[Federal Register Volume 76, Number 67 (Thursday, April 7, 2011)]
[Pages 19362-19363]
From the Federal Register Online via the Government Publishing Office [www.gpo.gov]
[FR Doc No: 2011-8271]



Centers for Disease Control and Prevention


Proposed Data Collections Submitted for Public Comment and 

    In compliance with the requirement of Section 3506(c)(2)(A) of the 
Paperwork Reduction Act of 1995 for opportunity for public comment on 
proposed data collection projects, the Centers for Disease Control and 
Prevention (CDC) will publish periodic summaries of proposed projects. 
To request more information on the proposed projects or to obtain a 
copy of the data collection plans and instruments, call 404-639-5960 
and send comments to Daniel Holcomb, CDC Acting Reports Clearance 
Officer, 1600 Clifton Road, MS-D74, Atlanta, GA 30333 or send an e-mail 
to [email protected].
    Comments are invited on: (a) Whether the proposed collection of 
information is necessary for the proper performance of the functions of 
the agency, including whether the information shall have practical 
utility; (b) the accuracy of the agency's estimate of the burden of the 
proposed collection of information; (c) ways to enhance the quality, 
utility, and clarity of the information to be collected; and (d) ways 
to minimize the burden of the collection of information on respondents,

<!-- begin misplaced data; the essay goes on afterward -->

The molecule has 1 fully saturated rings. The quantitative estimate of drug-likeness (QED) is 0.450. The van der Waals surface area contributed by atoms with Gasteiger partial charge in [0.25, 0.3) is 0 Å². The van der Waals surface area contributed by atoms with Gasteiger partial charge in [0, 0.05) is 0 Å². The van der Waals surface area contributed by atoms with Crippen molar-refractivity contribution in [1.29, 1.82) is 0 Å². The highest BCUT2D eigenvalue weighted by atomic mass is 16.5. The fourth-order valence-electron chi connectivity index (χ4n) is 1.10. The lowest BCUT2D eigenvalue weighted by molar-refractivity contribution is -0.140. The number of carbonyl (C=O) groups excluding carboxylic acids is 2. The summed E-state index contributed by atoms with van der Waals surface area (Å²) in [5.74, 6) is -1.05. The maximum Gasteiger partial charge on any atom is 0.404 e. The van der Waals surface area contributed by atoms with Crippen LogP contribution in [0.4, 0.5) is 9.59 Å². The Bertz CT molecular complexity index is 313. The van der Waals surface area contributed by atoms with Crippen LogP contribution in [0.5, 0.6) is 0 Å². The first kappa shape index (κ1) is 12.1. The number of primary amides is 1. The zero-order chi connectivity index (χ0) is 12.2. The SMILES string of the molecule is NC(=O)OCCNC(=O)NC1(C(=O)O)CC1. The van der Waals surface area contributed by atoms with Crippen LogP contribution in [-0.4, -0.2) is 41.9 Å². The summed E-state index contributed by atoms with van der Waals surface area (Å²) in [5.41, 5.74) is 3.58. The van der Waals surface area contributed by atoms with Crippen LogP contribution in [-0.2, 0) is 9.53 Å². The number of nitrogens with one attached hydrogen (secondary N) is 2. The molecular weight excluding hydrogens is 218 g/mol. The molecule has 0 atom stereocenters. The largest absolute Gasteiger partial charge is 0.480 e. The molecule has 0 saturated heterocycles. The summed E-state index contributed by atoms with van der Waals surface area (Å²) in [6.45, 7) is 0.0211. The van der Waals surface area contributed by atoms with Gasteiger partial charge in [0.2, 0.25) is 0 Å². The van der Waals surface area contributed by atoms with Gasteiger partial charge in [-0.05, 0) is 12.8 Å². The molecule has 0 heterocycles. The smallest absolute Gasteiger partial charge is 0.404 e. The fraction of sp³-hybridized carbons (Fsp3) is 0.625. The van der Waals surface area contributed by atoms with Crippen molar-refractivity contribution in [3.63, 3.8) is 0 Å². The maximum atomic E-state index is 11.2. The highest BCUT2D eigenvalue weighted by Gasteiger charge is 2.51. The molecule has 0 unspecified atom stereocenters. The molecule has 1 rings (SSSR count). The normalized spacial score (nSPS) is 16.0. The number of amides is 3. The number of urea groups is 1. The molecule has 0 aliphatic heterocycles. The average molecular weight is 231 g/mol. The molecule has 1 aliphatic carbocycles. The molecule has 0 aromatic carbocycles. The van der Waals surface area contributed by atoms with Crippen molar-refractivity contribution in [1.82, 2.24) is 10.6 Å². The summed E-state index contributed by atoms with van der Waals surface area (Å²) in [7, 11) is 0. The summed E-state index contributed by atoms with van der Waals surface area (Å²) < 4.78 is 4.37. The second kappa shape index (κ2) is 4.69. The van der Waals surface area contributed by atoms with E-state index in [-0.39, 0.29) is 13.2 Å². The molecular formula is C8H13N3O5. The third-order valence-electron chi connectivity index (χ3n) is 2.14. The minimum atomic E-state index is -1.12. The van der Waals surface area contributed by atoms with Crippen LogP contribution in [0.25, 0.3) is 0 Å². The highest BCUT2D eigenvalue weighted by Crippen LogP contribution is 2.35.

including through the use of automated collection techniques or other 
forms of information technology. Written comments should be received 
within 60 days of this notice.

Proposed Project

    Epidemiologic Study of Health Effects Associated With Low Pressure 
Events in Drinking Water Distribution Systems --New--National Center 
for Emerging and Zoonotic Infectious Diseases--Office of Infectious 

Background and Brief Description

    In the United States, drinking water distribution systems are 
designed to deliver safe, pressurized drinking water to our homes, 
hospitals, schools and businesses. However, the water distribution 
infrastructure is 50-100 years old in much of the U.S. and an estimated 
240,000 water main breaks occur each year. Failures in the distribution 
system such as water main breaks, cross-connections, back-flow, and 
pressure fluctuations can result in potential intrusion of microbes and 
other contaminants that can cause health effects, including acute 
gastrointestinal and respiratory illness.
    Approximately 200 million cases of acute gastrointestinal illness 
occur in the U.S. each year, but we don't have reliable data to assess